For the second time in its history, the UAE has taken its seat as a member of the United Nations’ powerful body, the Security Council, with clear foreign policy objectives that will underscore the increasingly active leading diplomatic role the nation has been playing regionally and internationally.
The 15-member council is the ultimate decision-maker in the UN structure. It has five permanent members with veto power: China, France, Russia, the United Kingdom and the United States. The other 10 non-permanent members are elected for two-year terms to represent the different regions.
On Tuesday, five new members joined the Security Council: The UAE, Albania, Brazil, Gabon, and Ghana, following their election in June. Being on the Security Council gives countries a strong voice in important international issues and the right to convene the council meetings on certain issues they have interest in. The UAE will serve on the council until the end of 2023. The country has served on the council once before, from 1986-1987.
UAE's active foreign policy
The current membership in this prestigious body allows the country to use its already active foreign policy to address and push forwards a policy agenda that is close to its heart.
Antonio Guterres, UN Sectary General, addressed the council members in his customary new year message, to remind them about the urgency of what he described as the most pressing issues facing today’s world, Covid-19 pandemic and climate change. “These are not just policy tests. These are moral and real-life tests,” the Secretary General stressed.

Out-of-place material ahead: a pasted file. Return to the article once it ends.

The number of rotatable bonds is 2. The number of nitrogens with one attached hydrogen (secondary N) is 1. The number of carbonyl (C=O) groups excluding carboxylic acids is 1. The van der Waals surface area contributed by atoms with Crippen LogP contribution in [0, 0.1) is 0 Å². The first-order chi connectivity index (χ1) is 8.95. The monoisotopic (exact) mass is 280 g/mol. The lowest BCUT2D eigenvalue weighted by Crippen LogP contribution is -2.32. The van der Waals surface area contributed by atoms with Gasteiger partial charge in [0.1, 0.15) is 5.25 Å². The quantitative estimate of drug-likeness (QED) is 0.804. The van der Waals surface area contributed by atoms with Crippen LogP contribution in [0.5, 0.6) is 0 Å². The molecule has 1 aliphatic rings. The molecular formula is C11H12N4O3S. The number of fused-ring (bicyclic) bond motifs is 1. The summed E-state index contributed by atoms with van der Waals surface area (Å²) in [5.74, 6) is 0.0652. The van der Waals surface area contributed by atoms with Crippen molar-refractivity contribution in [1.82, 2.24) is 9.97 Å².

In both issues, the UAE scores high. In October 2021, the nation became the first in our region to set a target for net-zero greenhouse emissions, by 2050. In November, the UAE was chosen to host the climate summit, COP28, which is set for November 2023, the first country to host this critical conference in this part of the world.
As for the pandemic, the UAE tops the world in the vaccination rate per capita. Scoring high in the index of the best countries in managing the coronavirus crisis, the UAE has been active since the beginning of the pandemic in sending medical aid, including millions of vaccine doses, to needy countries.
Another issue that UAE will be interested in pushing forward is the Middle East peace. Norway, the current president of the Security Council, has pledged to bring back the Palestinian-Israeli conflict back into focus of the council. The UAE, which signed the Abrahamic Accords last year, enjoys good relations with both sides of the issue. That gives the UAE an advantage in trying to urge the Palestinians and the Israelis to return to the negotiating table.
The UAE will not just be representing the Arab world during its term on the council. Its diplomacy has been active globally in the pursuit of a multilateral, collaborative and peaceful world order. Having the UAE on this power arm of the UN is a gain for the entire world.